River dumping issue rages on
Officials from the Buffalo Lake Energy (BLE) ethanol plant near Fairmont were back in Faribault County explaining their plan for dumping waste water into the Blue Earth River.
But, this time they were not appearing before the Faribault County Board of Commissioners. Instead, they gave an hour-long presentation to the members of the Greater Blue Earth River Basin Authority’s (GBERBA) policy committee.
The GBERBA committee was meeting in Blue Earth on Friday, March 11, and arranged to have the BLE presentation added to their agenda. GBERBA is composed of county commissioners, township supervisors and Soil and Water Conservation District personnel from the nine counties which have land that drains into the Blue Earth River.
Richard Yabroff, environmental engineer for BLE, went into much more detail than he had last month before the Faribault County Commissioners.
As before, Yabroff stressed the fact that the water is not environmentally hazardous, and that it is currently going into the Blue Earth River via Center Creek.
The difference now is, BLE is seeking a permit from the Minnesota Pollution Control Agency to send the water directly to the Blue Earth River via a 17-mile long pipeline.
At the GBERBA meeting, Yabroff went into more detail as to what other options were explored, what exactly is in the discharge water, and why it is necessary to pipe it to the river.
He cited higher costs of other options as the main factor for seeking approval for the pipeline.
Yabroff also told the GBERBA group that the discharge water is clear and non-toxic to fish and wildlife. In fact, he says, the water will probably improve the quality of the Blue Earth River, rather than harm it.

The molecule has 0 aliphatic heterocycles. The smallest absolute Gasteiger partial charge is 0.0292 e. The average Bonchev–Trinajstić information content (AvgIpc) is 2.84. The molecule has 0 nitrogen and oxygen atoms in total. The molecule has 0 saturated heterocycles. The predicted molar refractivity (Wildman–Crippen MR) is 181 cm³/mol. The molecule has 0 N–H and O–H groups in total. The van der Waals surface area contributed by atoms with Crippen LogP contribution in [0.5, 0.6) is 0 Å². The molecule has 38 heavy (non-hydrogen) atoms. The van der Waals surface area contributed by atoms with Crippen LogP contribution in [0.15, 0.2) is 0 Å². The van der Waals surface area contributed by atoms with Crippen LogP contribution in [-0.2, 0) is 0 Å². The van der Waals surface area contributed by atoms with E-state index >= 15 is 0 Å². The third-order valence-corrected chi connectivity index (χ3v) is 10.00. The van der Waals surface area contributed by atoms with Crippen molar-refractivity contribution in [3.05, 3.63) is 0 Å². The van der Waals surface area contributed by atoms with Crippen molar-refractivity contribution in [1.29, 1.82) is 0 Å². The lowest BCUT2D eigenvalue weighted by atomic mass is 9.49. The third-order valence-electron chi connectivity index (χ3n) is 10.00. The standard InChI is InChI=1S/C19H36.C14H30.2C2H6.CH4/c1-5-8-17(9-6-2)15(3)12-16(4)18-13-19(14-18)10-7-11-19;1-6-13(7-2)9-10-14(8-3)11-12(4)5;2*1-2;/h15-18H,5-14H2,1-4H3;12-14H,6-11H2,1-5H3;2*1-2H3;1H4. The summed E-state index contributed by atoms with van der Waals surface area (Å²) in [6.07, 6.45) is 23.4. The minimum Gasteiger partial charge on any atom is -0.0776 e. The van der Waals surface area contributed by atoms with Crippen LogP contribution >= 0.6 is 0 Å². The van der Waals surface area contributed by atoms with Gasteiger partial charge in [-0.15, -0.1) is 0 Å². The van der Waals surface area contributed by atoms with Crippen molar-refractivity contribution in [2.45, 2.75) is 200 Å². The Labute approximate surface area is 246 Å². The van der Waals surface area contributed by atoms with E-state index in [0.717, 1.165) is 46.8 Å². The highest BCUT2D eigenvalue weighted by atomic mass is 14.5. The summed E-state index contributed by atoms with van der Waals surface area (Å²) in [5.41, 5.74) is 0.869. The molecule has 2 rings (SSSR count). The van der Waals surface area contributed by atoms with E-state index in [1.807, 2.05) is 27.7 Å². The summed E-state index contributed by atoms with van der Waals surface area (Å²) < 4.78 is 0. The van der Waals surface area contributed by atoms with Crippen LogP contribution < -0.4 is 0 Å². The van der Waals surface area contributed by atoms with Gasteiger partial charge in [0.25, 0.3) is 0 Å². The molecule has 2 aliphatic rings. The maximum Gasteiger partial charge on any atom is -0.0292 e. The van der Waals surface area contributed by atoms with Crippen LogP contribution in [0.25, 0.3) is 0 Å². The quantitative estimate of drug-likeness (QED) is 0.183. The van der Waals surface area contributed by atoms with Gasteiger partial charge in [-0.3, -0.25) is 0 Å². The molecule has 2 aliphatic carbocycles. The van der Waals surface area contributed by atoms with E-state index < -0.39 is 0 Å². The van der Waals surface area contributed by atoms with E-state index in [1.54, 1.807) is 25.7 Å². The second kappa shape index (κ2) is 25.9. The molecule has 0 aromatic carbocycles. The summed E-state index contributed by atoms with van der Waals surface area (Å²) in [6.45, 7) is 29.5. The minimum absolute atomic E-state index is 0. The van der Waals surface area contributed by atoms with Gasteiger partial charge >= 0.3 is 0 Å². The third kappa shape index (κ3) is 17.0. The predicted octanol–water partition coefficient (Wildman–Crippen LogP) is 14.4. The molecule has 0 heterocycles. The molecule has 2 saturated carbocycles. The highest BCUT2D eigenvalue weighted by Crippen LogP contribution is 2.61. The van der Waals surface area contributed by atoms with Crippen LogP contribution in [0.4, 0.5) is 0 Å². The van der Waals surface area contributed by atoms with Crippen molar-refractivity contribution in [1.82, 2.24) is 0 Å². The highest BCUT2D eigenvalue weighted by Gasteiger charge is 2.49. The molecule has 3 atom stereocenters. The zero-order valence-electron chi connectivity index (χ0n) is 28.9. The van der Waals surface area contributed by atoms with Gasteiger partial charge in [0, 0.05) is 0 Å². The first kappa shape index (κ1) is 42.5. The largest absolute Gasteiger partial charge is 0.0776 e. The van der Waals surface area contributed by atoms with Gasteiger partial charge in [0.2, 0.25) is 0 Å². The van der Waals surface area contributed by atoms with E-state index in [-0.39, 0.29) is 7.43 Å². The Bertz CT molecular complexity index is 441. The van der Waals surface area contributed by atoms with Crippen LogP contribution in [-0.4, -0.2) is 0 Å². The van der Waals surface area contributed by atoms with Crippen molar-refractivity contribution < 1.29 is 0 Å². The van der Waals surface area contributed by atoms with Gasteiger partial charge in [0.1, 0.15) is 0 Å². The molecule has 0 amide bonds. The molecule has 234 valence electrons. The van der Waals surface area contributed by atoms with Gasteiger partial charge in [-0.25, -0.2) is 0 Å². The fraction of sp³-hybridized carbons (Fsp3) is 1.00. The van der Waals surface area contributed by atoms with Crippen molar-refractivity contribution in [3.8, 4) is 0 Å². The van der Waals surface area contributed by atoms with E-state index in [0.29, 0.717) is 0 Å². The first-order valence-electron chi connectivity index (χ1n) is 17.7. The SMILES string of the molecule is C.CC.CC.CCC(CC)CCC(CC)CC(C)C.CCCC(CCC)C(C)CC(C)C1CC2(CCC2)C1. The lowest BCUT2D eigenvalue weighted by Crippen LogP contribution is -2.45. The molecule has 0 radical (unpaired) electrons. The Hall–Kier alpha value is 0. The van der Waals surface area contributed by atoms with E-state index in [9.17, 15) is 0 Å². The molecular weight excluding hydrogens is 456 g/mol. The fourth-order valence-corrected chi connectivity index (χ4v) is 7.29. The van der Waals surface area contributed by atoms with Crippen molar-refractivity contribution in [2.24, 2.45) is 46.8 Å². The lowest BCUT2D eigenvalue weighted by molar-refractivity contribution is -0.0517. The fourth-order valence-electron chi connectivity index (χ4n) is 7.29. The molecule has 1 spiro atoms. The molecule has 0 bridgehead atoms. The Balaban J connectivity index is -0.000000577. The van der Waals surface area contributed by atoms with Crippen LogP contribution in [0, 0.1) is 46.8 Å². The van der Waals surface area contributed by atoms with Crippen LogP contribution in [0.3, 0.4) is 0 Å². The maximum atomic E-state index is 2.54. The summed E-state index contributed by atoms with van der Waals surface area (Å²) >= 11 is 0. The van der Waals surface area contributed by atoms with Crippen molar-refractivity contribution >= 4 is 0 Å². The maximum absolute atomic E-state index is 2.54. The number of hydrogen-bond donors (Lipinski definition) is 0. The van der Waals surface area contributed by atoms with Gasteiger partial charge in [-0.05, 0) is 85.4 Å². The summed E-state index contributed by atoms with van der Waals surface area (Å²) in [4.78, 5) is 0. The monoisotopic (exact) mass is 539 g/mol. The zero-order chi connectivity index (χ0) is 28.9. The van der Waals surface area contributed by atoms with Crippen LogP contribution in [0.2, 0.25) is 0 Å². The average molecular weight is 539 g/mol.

Yabroff also explained the pipeline in greater detail, saying the plan actually has nine different possible routes, with the final one yet to be determined.
He also says the plan originally called for an eight-inch pipe, but now is being increased to a 12-inch pipe. More than a half million gallons of water a day will be pumped. Cost of the project will be $7 million.
Members of the GBERBA board questioned Yabroff as to the specific content of the water, and why other options were not considered.
One of those suggestions was to dump the water in Martin County, either in the City of Fairmont water treatment system or into a lake.
Yabroff says neither option is viable and explained why. BLE’s waste water does not need to be treated, Yabroff says. And, regulations prevent dumping into the lake.
“This pipeline is our best option,” he says. “We looked in detail at five options, and this is the one that makes sense to do.”
Michele Stindtman of the Faribault County Soil and Water Conservation District office, brought up another issue.
“No one is talking about the fact that a half million gallons a day of our clean water resource is leaving our area,” Stindtman says. “It is pumped from an aquifer, used for cooling and then dumped into the river, where it leaves the area.”
Stindtman says it would be much better to have a storage process and get the water back into the local groundwater system – where it can be used again.
“We ran some figures and the half million gallons a day is like having a 20-acre slough that is two feet deep which is emptied and refilled 14 times a year,” she says. “That is a lot of water. It is disturbing to me that no one is upset that this water is leaving the area.”